Prairie Sky Butterfly Conservation
Are we helping or hurting monarchs by releasing large numbers of captive-reared individuals? Across the country, people purchase monarchs for release at weddings, funerals, and other celebrations; and to raise in classrooms and other educational settings.
Prairie Sky Sanctuary through the Butterfly Restoration Project is a partner of Monarch Watch, which is a non-profit organization that engages citizen scientists in large scale research projects. Citizens who raise migration monarchs have a unique opportunity to help Monarch Watch gather research on the monarch migration as a citizen scientist.
The Prairie Sky Monarch Program was created in 2016 to foster and support monarch butterflies as they pass through SW Wisconsin. We are a non-profit (501 C-3) research and education organization that uses the monarch (Danaus plexippus) as an educational model for learning more
Monarch butterfly caterpillars are fun to raise until they form chrysalises and ultimately emerge transformed as butterflies. This instructable takes you even further back in the butterfly life cycle and describes how to raise a monarch from a newly-laid egg into a fully grown butterfly.
One walk through the Judy Istock Butterfly Haven is all you need to escape the hustle and bustle of the city. Experience over 40 species of exotic high-flying butterflies and several stunning bird species from the Southern hemisphere in our 2,700 square-foot greenhouse. Complete with serene pools of water, flowers, tropical trees and 1,000 butterflies, it always feels like summer in the Butterfly Haven.
Regal fritillary (Speyeria idalia), a butterfly presently listed as a Federal Species of Concern and Endangered in Wisconsin, has been found in large grassland areas with tallgrass prairie remnants or lightly grazed pasture lands containing prairie vegetation. The larval food plants are violets, primarily prairie violet (Viola pedatifida), birdsfoot violet (V. pedata) and arrowleaf violet (V.sagittata). Adults are present between late June and early September with peak flight usually the first part of July.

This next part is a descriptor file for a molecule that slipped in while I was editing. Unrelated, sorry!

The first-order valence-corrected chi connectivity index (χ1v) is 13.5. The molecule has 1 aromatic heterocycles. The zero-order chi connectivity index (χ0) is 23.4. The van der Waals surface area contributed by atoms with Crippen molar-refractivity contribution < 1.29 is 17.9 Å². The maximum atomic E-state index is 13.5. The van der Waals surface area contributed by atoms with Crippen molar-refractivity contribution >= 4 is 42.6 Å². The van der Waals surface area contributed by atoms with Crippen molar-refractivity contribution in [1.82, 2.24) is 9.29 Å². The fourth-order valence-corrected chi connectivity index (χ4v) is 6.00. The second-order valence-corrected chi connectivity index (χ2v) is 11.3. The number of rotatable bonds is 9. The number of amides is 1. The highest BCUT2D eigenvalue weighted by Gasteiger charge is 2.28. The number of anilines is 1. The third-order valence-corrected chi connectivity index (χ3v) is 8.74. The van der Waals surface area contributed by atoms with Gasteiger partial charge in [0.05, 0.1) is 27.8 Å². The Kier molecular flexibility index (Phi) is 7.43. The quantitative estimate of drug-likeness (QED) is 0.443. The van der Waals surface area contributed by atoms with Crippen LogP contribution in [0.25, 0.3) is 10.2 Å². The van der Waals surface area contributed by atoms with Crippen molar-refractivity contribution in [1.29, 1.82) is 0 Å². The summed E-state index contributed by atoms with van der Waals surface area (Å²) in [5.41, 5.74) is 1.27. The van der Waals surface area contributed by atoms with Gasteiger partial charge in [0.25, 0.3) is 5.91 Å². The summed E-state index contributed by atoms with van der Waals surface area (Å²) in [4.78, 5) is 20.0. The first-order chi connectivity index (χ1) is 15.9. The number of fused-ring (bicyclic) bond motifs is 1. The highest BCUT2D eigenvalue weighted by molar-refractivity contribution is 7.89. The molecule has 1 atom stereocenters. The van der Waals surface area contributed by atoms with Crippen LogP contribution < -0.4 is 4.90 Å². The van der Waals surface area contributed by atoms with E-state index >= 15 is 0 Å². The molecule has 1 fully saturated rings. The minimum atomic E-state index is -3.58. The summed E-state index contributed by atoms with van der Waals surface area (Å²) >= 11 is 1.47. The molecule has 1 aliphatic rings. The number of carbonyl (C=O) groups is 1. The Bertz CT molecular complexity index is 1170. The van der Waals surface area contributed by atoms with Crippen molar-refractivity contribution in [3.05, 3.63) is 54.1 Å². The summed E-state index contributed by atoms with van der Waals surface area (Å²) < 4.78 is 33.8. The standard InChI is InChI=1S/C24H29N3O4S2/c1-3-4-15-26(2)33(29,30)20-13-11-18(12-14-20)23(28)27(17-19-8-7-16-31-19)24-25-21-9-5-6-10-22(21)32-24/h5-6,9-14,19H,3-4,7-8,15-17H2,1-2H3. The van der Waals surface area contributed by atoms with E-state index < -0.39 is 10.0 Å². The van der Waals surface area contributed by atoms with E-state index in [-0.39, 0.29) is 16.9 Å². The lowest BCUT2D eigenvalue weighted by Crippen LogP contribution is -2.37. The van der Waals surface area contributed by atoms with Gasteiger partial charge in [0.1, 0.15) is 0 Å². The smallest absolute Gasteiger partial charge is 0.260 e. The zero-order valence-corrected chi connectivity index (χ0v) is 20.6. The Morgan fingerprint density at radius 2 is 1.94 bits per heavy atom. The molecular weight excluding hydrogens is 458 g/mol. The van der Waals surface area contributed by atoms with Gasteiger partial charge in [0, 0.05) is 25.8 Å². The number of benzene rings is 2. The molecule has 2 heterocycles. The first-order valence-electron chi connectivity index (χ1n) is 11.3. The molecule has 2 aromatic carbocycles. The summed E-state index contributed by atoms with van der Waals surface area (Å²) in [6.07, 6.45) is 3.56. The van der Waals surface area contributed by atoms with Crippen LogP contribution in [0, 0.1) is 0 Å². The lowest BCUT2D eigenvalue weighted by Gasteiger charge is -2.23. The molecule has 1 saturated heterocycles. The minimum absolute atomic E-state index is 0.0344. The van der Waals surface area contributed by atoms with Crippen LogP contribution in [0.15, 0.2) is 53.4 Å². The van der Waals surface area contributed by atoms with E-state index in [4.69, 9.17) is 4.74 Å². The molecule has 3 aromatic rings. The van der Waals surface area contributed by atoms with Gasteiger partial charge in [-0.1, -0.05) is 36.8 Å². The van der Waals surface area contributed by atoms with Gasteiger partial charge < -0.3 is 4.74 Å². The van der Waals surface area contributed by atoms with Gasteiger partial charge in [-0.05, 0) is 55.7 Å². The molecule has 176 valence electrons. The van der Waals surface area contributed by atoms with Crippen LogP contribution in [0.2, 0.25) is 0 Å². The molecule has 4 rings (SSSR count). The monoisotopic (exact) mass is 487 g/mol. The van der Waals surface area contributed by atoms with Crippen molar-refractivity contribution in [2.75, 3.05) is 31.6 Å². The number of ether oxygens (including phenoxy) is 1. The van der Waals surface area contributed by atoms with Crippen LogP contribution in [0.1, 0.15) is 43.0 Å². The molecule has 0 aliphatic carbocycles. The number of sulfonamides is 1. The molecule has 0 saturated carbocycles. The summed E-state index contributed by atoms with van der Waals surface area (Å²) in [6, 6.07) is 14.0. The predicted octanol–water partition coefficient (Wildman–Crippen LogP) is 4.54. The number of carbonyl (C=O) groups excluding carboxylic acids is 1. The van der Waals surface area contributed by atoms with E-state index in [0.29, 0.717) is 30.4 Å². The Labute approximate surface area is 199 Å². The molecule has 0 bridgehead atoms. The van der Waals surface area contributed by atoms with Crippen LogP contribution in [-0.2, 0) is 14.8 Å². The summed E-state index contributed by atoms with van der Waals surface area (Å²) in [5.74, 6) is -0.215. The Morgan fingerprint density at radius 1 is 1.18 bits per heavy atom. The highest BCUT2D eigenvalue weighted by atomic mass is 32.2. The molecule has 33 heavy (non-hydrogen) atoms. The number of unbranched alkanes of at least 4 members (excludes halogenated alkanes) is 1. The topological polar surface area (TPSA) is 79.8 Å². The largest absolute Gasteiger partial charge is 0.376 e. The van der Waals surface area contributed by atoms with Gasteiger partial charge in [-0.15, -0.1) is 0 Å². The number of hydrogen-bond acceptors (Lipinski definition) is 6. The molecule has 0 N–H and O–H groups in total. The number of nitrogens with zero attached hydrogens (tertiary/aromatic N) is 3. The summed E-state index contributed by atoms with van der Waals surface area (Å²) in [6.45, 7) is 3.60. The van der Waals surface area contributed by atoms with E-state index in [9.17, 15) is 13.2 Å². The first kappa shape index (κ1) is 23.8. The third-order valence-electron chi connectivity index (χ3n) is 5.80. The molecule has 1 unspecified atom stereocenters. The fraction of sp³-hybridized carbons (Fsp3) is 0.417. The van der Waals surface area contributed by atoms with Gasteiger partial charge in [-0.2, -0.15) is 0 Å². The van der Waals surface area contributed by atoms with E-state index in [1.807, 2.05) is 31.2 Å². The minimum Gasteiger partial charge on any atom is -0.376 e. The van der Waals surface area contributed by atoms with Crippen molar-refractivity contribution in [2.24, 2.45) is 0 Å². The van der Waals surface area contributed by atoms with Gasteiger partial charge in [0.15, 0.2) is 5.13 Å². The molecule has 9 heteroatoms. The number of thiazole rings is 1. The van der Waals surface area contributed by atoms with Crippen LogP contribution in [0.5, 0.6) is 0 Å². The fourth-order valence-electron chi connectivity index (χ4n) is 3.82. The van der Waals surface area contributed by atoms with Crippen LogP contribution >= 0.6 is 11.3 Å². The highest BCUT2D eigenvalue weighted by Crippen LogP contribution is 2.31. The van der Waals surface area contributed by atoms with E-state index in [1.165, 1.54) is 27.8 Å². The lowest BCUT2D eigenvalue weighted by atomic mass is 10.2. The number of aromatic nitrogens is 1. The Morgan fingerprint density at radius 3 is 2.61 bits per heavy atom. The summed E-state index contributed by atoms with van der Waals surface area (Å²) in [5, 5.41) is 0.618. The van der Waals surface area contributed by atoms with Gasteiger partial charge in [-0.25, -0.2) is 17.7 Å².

Asclepias species produce some of the most complex flowers in the plant kingdom, comparable to orchids in complexity: Whorled, Purple, Prairie, Antelope, Horse tail. All members of the genus Asclepias are appealing to Monarch butterflies and caterpillars. Nine species grow in Crawford County but only four are available at local nurseries. I’m going to show you six more today.
The monarch butterfly is one of the most recognizable species in North America and it’s in trouble. A changing climate has intensified weather events which may impact monarch populations. Pesticide use can destroy the milkweed monarchs need to survive. Habitat loss and fragmentation has occurred throughout the monarch’s range.
Originally posted by Peggy Notbaert Nature Museum by Doug Taron
Of all the species that we work with in the butterfly conservation lab, by far the most challenging has been the species that is also the most seriously endangered, the Swamp Metalmark. This species has proven difficult at virtually every stage of the captive breeding process. The populations where we can obtain founder stock are small. The few females that we are able to collect don’t lay many eggs.
Butterflies are an important indicator of a healthy environment and ecosystem. They are considered a model species to study the impact of habitat destruction and fragmentation. The conservation of this important pollinator benefits the entire ecosystem.